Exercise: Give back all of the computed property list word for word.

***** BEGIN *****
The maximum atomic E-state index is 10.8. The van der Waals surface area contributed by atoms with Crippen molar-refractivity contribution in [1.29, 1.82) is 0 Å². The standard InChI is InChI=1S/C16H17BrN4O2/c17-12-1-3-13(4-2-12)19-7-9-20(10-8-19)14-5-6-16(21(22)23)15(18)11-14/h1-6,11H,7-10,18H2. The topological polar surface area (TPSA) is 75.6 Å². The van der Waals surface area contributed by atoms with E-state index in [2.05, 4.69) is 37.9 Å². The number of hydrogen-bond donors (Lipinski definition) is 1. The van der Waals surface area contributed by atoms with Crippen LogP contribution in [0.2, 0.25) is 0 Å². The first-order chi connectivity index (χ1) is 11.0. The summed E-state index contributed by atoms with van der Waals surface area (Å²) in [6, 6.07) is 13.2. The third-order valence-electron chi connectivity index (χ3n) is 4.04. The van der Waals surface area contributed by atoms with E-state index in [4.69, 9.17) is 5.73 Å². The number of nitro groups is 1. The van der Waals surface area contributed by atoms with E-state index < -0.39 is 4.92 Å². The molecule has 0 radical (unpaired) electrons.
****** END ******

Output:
The maximum atomic E-state index is 10.8. The van der Waals surface area contributed by atoms with Crippen molar-refractivity contribution in [1.29, 1.82) is 0 Å². The standard InChI is InChI=1S/C16H17BrN4O2/c17-12-1-3-13(4-2-12)19-7-9-20(10-8-19)14-5-6-16(21(22)23)15(18)11-14/h1-6,11H,7-10,18H2. The topological polar surface area (TPSA) is 75.6 Å². The van der Waals surface area contributed by atoms with E-state index in [2.05, 4.69) is 37.9 Å². The number of hydrogen-bond donors (Lipinski definition) is 1. The van der Waals surface area contributed by atoms with Crippen LogP contribution in [0.2, 0.25) is 0 Å². The first-order chi connectivity index (χ1) is 11.0. The summed E-state index contributed by atoms with van der Waals surface area (Å²) in [6, 6.07) is 13.2. The third-order valence-electron chi connectivity index (χ3n) is 4.04. The van der Waals surface area contributed by atoms with E-state index in [4.69, 9.17) is 5.73 Å². The number of nitro groups is 1. The van der Waals surface area contributed by atoms with E-state index < -0.39 is 4.92 Å². The molecule has 0 radical (unpaired) electrons.